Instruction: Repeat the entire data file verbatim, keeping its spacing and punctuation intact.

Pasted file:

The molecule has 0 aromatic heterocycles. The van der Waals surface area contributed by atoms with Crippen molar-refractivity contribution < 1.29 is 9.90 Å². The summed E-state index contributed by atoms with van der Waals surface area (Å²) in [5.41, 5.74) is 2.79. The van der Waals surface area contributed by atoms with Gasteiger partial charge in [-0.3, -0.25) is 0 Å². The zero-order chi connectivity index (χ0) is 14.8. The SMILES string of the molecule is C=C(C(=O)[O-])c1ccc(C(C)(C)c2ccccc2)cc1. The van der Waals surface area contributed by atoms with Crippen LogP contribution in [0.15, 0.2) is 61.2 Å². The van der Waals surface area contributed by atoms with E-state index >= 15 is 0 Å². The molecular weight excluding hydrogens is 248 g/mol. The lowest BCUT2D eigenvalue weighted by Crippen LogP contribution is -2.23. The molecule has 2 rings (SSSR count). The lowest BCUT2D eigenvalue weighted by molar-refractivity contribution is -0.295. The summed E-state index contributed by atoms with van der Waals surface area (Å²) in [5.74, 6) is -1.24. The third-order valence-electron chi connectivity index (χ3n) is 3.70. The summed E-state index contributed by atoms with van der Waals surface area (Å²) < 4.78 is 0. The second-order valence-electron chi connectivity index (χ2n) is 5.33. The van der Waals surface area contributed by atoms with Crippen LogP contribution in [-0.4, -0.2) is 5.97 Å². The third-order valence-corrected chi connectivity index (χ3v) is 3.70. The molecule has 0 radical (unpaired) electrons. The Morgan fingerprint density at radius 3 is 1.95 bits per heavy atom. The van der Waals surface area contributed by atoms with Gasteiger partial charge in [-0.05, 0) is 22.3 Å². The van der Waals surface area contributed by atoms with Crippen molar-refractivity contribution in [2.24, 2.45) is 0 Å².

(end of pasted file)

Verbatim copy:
The molecule has 0 aromatic heterocycles. The van der Waals surface area contributed by atoms with Crippen molar-refractivity contribution < 1.29 is 9.90 Å². The summed E-state index contributed by atoms with van der Waals surface area (Å²) in [5.41, 5.74) is 2.79. The van der Waals surface area contributed by atoms with Gasteiger partial charge in [-0.3, -0.25) is 0 Å². The zero-order chi connectivity index (χ0) is 14.8. The SMILES string of the molecule is C=C(C(=O)[O-])c1ccc(C(C)(C)c2ccccc2)cc1. The van der Waals surface area contributed by atoms with Crippen LogP contribution in [0.15, 0.2) is 61.2 Å². The van der Waals surface area contributed by atoms with E-state index >= 15 is 0 Å². The molecular weight excluding hydrogens is 248 g/mol. The lowest BCUT2D eigenvalue weighted by Crippen LogP contribution is -2.23. The molecule has 2 rings (SSSR count). The lowest BCUT2D eigenvalue weighted by molar-refractivity contribution is -0.295. The summed E-state index contributed by atoms with van der Waals surface area (Å²) in [5.74, 6) is -1.24. The third-order valence-electron chi connectivity index (χ3n) is 3.70. The summed E-state index contributed by atoms with van der Waals surface area (Å²) < 4.78 is 0. The second-order valence-electron chi connectivity index (χ2n) is 5.33. The van der Waals surface area contributed by atoms with Crippen LogP contribution in [-0.4, -0.2) is 5.97 Å². The third-order valence-corrected chi connectivity index (χ3v) is 3.70. The molecule has 0 radical (unpaired) electrons. The Morgan fingerprint density at radius 3 is 1.95 bits per heavy atom. The van der Waals surface area contributed by atoms with Gasteiger partial charge in [-0.05, 0) is 22.3 Å². The van der Waals surface area contributed by atoms with Crippen molar-refractivity contribution in [2.24, 2.45) is 0 Å².